Listen with Father: How I Learned to Love Classical Music

By Caroline Sanderson

A resonant memoir of a beloved father, evoked through the classical music he cherished.

Wednesday, 2 February 2022

#ListenWithCaroline: Clara Schumann, Piano Concerto in A Minor

When I was a child, it didn’t occur to me that my Dad listened only to the music of dead white males. Maybe because the the names of the composers he loved sounded wonderfully exotic to a small child’s ear: Tchaikovsky, Stravinsky, Schhhhubert.

Now I regret that I never challenged Dad to add some female composers to his CD collection. To give him his due, he had recordings by plenty of female soloists, including Annie Fischer playing Mozart piano concertos, Martha Agerich playing Rachmaninoff, and Rosalyn Tureck playing Bach’s Goldberg Variations.

But when I was writing “Listen With Father”, I did want to do something about this gender imbalance. Fortunately, Dad’s love of the music of Robert Schumann led me directly to the music of Clara Schumann and "Romance", a recording by the super talented, Isata Kanneh-Mason, who I was lucky enough to hear play at Cheltenham Music Festival a few years ago.

It probably isn’t my Dad’s fault that he never considered listening to Clara’s music for it is only recently that she has been appreciated as a gifted composer. In her lifetime, her renown as a virtuoso pianist far eclipsed that of her own compositions, which in turn were eclipsed by those of her husband Robert. She began performing in public from the age of eleven, the start of a concert career that would last for more than sixty years.

But astonishingly at the age of 13, Clara began composing her only work for orchestra – her Piano Concerto in A Minor and two years later it had its first public performance, conducted by someone called Felix Mendelssohn. Many contemporary listeners were impressed: “If the name of the female composer were not on the title, one would never think it were written by a woman”, wrote one. However, another critic lamented the unconventional key changes in the piece which he attributed to the fact that “women are moody”.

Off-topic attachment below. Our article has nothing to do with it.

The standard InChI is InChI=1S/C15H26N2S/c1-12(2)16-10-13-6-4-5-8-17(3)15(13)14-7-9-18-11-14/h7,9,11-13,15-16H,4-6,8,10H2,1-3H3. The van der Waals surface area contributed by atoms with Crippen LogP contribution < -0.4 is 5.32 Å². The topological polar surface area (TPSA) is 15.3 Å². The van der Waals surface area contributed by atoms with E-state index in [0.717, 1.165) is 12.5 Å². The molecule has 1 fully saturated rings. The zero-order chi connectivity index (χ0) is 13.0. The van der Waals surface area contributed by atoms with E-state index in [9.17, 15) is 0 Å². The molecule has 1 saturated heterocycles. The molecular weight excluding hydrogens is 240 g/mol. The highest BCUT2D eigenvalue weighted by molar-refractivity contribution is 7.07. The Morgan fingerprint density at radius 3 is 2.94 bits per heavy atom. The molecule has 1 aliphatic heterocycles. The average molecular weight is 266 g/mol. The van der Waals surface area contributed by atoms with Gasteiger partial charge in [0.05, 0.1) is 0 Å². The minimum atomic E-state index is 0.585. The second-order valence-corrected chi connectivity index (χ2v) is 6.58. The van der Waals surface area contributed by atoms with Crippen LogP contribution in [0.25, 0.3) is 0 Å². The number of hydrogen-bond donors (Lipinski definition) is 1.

Even in the quite recently published “1001 Classical Recordings You Must Hear Before You Die”, there are over 20 recommendations of pieces by Robert Schumann and none by Clara. And so I strongly recommend listening to her incredible Piano Concerto. From its strident beginning – the Allegro Maestoso – onwards, I’m always wowed by this dramatic and ambitious composition, and astonished that it could have been composed by one so young. It is undoubtedly a moody piece full of high rolling emotions. But for me this only adds to its rousing drama.

Thank you again so much for your support of “Listen With Father”. Anything you can do to put the word out to anyone else who might like it is much appreciated.

Love from Caroline x

Back to project page
Share on social

Top rewards